Post Surgery Results For Weight Loss Patient - NewsChannel5.com | Nashville News, Weather & Sports

Post Surgery Results For Weight Loss Patient

Posted:

NASHVILLE, Tenn. - Hundreds of Middle Tennesseans have decided to go through weight loss surgery to help them shed their unwanted pounds especially since the medical surgery continues to improve.

In part two of our special Lap-Band surgery series we continue to follow our own NewsChannel5 employee Mitzi Gargus during post surgery to find out how she coped with her new lifestyle.

At 24-years-old, NewsChannel5 Plus director and producer, Mitzi Gargus knows about dieting.

"I've had some success at times. I'd lose maybe 15 pounds at a time, but it never lasts" said Gargus.

After working on a Medical Monday program about weight loss Gargus decided to make a lifestyle change.

"There's no cheating, it's not an option. You know, there's no reason to half way do it. If we're doing it, we're doing it," said Gargus.

In December of 2008 Gargus had Lap-Band surgery. A small device was placed around the upper portion of her stomach in order to restrict the amount of food she can eat.
One Patient's Weight Loss Surgery

Bariatric Surgeon Dr. Charles Morton performed the operation.

"If she'll be diligent, if she'll stay focused, you know we'd like to see a pound or two a week I think that first year," said Morton.

At her post-surgery follow-up in February she had lost 20 pounds. At the visit, she got an adjustment placing saline in a port hidden under the skin causing the lap-band is tightened.

"It's a little bizarre to feel the saline going in and you can feel it go into the band, and it's a little bizarre feeling but not bad," said Gargus.

The adjustments Gargus received restrict how much food she can have every day. Dr. Morton wants Gargus to have eight glasses of water everyday.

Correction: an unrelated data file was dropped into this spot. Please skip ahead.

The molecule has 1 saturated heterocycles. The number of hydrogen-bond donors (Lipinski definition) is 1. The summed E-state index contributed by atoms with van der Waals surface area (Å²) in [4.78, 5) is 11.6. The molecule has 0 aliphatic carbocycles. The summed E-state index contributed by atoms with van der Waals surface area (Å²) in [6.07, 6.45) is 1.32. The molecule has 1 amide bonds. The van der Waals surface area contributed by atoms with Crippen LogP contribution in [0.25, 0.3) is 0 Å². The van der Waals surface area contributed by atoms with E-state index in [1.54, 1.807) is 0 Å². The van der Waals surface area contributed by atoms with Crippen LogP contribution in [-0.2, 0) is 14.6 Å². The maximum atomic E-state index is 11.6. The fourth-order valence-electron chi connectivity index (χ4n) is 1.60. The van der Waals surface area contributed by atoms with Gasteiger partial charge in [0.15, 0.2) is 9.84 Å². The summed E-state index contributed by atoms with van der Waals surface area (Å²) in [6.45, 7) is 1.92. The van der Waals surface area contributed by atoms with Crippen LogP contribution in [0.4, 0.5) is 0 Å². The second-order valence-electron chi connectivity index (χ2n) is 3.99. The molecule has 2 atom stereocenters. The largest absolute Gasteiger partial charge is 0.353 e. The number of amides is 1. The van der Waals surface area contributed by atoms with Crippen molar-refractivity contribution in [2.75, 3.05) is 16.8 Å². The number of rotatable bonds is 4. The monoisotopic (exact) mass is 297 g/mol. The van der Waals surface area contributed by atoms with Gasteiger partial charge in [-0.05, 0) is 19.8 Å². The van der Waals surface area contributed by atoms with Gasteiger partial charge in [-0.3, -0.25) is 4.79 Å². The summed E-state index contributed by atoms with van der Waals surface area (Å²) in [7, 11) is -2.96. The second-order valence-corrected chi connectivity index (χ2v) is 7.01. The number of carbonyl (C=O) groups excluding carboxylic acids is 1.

When Gargus first got the lap-band she could tolerate maybe a cup of food and now she is at a 1/2 cup to fill her up.

Along with the adjustment she must follow a healthy diet including proteins like beef, chicken, turkey and vegetables, fruits and protein shakes.
Lap-Band Surgery Diet, Rules For Success

She must also exercise 30 to 40 minutes three to four days a week. 

"Some days it's easy and I'm motivated and then some days I wake up and think I don't want to exercise today. I just want to go have an ice cream sundae," said Gargus.

Her dedication has helped her lose significant weight.

"I was in a 24 or 26 before and I'm in about an 18 now," said Gargus.

Everyday we took her picture and the weight was visibly melting off, not quite 5 months later a dramatic difference.

Gargus started at 280 pounds, Tuesday she weighed 210 pounds, a total weight loss of 70 pounds. 

"She's done everything right down the line, so I'm proud of her," said Morton.

Gargus's goal was to weigh in at 160 pounds.

"I can tell I'm a lot healthier and I feel a lot better. I still have a long way to go, but I'm feeling good," said Gargus.

The lap-band device is permanent but Gargus can have children if she wants. They just adjust the band during pregnancy.

  • Medical News HeadlinesMedical News HeadlinesMore>>

  • Ocular Melanoma: Saving Lives, Saving Eyes

    Ocular Melanoma: Saving Lives, Saving Eyes

    Friday, April 11 2014 5:15 PM EDT2014-04-11 21:15:07 GMT
    Ocular melanoma, also called uveal melanoma, is a rare type of melanoma that targets the eye. It can be a deadly if it isn't spotted early enough. Now, there's a way to treat patients that's saving lives and saving eyes.more>>
    Ocular melanoma, also called uveal melanoma, is a type of melanoma that targets the eye. It affects about 2,000 people a year in the United States. Although rare – it can be a deadly if it isn't spotted early enough. Now, there's a way to treat patients that's saving lives and saving eyes.more>>
  • Memory Palace: Coping With Chemo Brain

    Memory Palace: Coping With Chemo Brain

    Thursday, April 10 2014 5:15 PM EDT2014-04-10 21:15:09 GMT
    More than 13 million Americans are living with some form of cancer. Harsh treatments like chemo and radiation save lives, but they will also change lives. Now, many cancer survivors are learning how to cope with chemo brain.more>>
    More than 13 million Americans are living with some form of cancer. Harsh treatments like chemo and radiation save lives, but they will also change lives. Now, many cancer survivors are learning how to cope with chemo brain.more>>
  • Pedaling For A Cure

    Pedaling For A Cure